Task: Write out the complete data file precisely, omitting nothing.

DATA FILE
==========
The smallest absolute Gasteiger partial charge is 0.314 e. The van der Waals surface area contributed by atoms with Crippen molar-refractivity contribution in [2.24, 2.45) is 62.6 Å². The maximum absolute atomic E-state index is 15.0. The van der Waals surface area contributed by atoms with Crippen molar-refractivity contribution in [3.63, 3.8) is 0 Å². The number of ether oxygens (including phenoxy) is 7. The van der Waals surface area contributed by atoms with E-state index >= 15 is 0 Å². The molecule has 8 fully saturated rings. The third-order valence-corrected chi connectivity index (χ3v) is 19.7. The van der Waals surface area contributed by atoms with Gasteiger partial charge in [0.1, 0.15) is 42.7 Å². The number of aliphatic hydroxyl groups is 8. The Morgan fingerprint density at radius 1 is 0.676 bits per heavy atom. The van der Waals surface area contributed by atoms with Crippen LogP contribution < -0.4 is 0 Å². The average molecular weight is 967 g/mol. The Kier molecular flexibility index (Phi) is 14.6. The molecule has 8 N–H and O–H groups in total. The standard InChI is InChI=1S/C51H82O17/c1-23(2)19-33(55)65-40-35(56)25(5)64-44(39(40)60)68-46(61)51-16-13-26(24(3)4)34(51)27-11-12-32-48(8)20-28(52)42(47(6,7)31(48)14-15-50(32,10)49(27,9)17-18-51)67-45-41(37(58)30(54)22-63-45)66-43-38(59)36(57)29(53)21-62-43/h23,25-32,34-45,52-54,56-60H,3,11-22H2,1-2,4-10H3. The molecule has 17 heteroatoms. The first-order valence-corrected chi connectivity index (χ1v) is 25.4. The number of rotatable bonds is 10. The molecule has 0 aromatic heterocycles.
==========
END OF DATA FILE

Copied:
The smallest absolute Gasteiger partial charge is 0.314 e. The van der Waals surface area contributed by atoms with Crippen molar-refractivity contribution in [2.24, 2.45) is 62.6 Å². The maximum absolute atomic E-state index is 15.0. The van der Waals surface area contributed by atoms with Crippen molar-refractivity contribution in [3.63, 3.8) is 0 Å². The number of ether oxygens (including phenoxy) is 7. The van der Waals surface area contributed by atoms with E-state index >= 15 is 0 Å². The molecule has 8 fully saturated rings. The third-order valence-corrected chi connectivity index (χ3v) is 19.7. The van der Waals surface area contributed by atoms with Gasteiger partial charge in [0.1, 0.15) is 42.7 Å². The number of aliphatic hydroxyl groups is 8. The Morgan fingerprint density at radius 1 is 0.676 bits per heavy atom. The van der Waals surface area contributed by atoms with Crippen LogP contribution < -0.4 is 0 Å². The average molecular weight is 967 g/mol. The Kier molecular flexibility index (Phi) is 14.6. The molecule has 8 N–H and O–H groups in total. The standard InChI is InChI=1S/C51H82O17/c1-23(2)19-33(55)65-40-35(56)25(5)64-44(39(40)60)68-46(61)51-16-13-26(24(3)4)34(51)27-11-12-32-48(8)20-28(52)42(47(6,7)31(48)14-15-50(32,10)49(27,9)17-18-51)67-45-41(37(58)30(54)22-63-45)66-43-38(59)36(57)29(53)21-62-43/h23,25-32,34-45,52-54,56-60H,3,11-22H2,1-2,4-10H3. The molecule has 17 heteroatoms. The first-order valence-corrected chi connectivity index (χ1v) is 25.4. The number of rotatable bonds is 10. The molecule has 0 aromatic heterocycles.